Monday, May 23, 2011

Reachin' for that produce! And a visit to Julian Pantry


Last Tuesday, the first sunny day after about a week of dreary clouds and rain, the Glean team and I headed out towards the faculty residences to pick some fruit that was hanging over their fences. Still waiting on responses from the flyers, we decided to make due with picking the fruit that hung over their fences! (a little skeptical looking from inside the fence I can imagine, some random unseen force shaking your tree can't look like the norm on a Tuesday morn). But the gleaners were successful! We ended up picking a whooooolllle bunch of gorgeous lemons and oranges! I can only imagine the harvest we will reap once we can get access to the whole tree! :)

Our efforts turned out to be much appreciated by one spectator, (I'm assuming a professor living in one of the houses near by) who stopped her car and gave us thanks for gleaning the trees! She was so thrilled that we were picking the fruit and told us that she would love for us to come back again and continue to glean the area! Woohoo!


That Tuesday morning ended up being quite special. I broke my first sweat of the day at 10:30 and couldn't have been happier about it :) (I'm an aggressive gleaner...)

Other exciting updates!

On Saturday, the students in Page's Foods and Community class, myself included, headed up to the city to check out the Julian Pantry. The pantry provides fresh fruit and vegetables to 200 individuals each Saturday morning from 10:00 to noon. All who come are welcome to receive food.

Two full cars of students headed out for the city at 9:00 am to arrive at the Pantry an hour later. Upon arrival we were assigned a station to work. I worked with a young girl named Patricia who lived down the street. Later I found out that she was 18 and had just graduated high school. She works at the pantry every weekend. I had a great time joking around with her as we put hand-fulls of beans into bags, one after another. There wasn't much time to interact with the people in line because it moved that quickly. Just a friendly "hello" and "your welcome," but it was still a beautifully simple exchange. Most of the people in line spoke very little English, but their eyes and smiles expressed all the gratitude in the world.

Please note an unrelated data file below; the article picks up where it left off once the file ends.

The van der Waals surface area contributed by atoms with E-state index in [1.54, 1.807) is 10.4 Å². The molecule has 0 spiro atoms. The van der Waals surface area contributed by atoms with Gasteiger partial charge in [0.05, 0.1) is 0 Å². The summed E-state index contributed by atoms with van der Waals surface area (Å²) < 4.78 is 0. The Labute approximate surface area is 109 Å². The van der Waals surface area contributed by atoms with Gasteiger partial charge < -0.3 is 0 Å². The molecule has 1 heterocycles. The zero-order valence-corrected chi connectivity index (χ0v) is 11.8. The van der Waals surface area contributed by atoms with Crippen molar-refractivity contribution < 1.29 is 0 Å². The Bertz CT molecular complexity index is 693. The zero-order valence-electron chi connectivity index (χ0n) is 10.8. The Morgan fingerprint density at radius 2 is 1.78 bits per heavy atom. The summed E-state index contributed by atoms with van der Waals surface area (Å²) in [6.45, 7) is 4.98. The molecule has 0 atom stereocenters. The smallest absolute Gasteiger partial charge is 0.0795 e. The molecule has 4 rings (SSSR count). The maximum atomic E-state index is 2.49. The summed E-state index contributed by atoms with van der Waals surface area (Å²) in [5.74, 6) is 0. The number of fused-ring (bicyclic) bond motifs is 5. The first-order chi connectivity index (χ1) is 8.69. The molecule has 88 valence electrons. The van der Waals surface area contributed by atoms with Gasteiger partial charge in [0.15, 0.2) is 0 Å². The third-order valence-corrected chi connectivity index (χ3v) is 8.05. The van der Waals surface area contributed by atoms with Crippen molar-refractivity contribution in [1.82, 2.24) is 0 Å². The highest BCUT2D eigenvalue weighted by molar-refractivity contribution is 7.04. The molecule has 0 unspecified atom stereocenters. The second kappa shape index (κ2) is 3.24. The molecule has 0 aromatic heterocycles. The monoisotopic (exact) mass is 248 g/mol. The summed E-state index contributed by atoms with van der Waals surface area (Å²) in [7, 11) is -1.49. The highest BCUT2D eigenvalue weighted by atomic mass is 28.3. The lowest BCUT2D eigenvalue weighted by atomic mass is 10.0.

Time seemed to zoom by, and we all wrapped up in about an hour and a half with a decent amount of produce to spare. It was certainly a different experience than at the Free Food Stand, but still rewarding and very efficient. I have a great deal of respect for the people running Julian Pantry because of what they manage to accomplish each weekend :)

I continue to feel such gratitude when surrounded by people who are actively trying to make a difference, however small it may seem, in the lives of those less fortunate. Without seeking anything in return; these people are true heros.

"We can act from that place of inner equality with no attachment to the outcome and no agenda because we are free from judement. From the perspective of presence things simply are as they are and in that lies divinity, the expressions of which sometimes look beautiful and sometimes look horrifying. By flowing freely with what is we can co-create in harmony with it as agents of divine will."
Love & Light

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